UK bookmaker William Hill saw its shares tumble on Tuesday after a trading update that warned of lower full-year profits.
Hills’ unaudited report for the 17 weeks to October 23 show group revenue falling 4%, with declines at both the online (-5%) and retail (-4%) levels. The William Hill US operations reported revenue up 6% thanks to the launch of legal sports betting outside Nevada immediately prior to the reporting period.
The figures were slightly more bullish on the year-to-date front, with group revenue flat, thanks to online (+4%) and retail (-4%) essentially cancelling each other out, while the still relatively minor US operations shot up 29% in the 43 weeks ending October 23.
Hills blamed much of its betting woes on a string of customer-friendly results pushing down margins, but year-to-date betting handle was down 3% online and a worrisome 8% at the retail level, despite the expected boost from this summer’s 2018 FIFA World Cup. Online betting handle was up 2% in the H2-to-date column, while retail wagers were down 4%.
Understandably, Hills was eager to talk up its US operations, which now encompass five states (Nevada, Delaware, New Jersey, Mississippi and West Virginia). These operations have handled roughly $200m in wagers so far, which the company claimed was in line with its expectations.
Hills revised its full-year profit forecast to a range of £225m-245m, a significant reduction on 2017’s £291m. However, Hills CEO Philip Bowcock boldly predicted the company’s profits would at least double between 2018 and 2023, largely on the strength of geographic diversification.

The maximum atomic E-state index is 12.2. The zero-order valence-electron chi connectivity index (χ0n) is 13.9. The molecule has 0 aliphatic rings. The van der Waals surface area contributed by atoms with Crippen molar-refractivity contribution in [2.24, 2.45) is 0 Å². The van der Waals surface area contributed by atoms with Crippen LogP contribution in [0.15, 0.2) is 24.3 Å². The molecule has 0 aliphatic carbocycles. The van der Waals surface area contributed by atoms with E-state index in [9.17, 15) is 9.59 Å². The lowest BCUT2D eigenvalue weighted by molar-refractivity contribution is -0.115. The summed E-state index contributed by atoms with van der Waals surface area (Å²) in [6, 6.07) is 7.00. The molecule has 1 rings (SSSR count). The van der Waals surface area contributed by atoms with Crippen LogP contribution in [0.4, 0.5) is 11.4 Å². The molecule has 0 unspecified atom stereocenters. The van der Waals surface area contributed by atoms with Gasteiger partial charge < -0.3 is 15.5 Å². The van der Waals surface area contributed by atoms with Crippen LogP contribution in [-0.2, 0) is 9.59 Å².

Hills is betting big on the US betting market continuing its spread to other states, allocating up to £130m in 2019 for US expansion. This outlay won’t result in immediate profits, however, as Hills expects to book a net loss of up to £20m on its US operations next year.
Last month, Hills announced a £242m bid for online gambling operator MRG, whose operations are almost entirely focused on the European continent. The acquisition will also provide Hills with a strong digital hub in Malta from which to serve current and future European customers.
Diversification is needed due to the increasingly restrictive regulatory climate in Hills’ home UK market, which will see online casino taxes rise from 15% to 21% in October 2019. Combined with regulatory demands for stronger consumer protections and know-your-customer protocols, Hills expects digital profits to be £20m lower in 2018 and an additional £25m hit in 2019.
October 2019 will also see the maximum stakes on the fixed-odds betting terminals (FOBT) in Hills’ betting shops cut from £100 to £2. Hills says the cuts will likely lead to the closure of roughly 900 of its shops, although it’s in talks with its landlords about cutting the company some slack on rent.
All told, the profit warning obscured the US market optimism in the minds of investors, who pushed the company’s share price down 8% before the stock staged a minor rally, closing out Tuesday’s trading down 5.5%.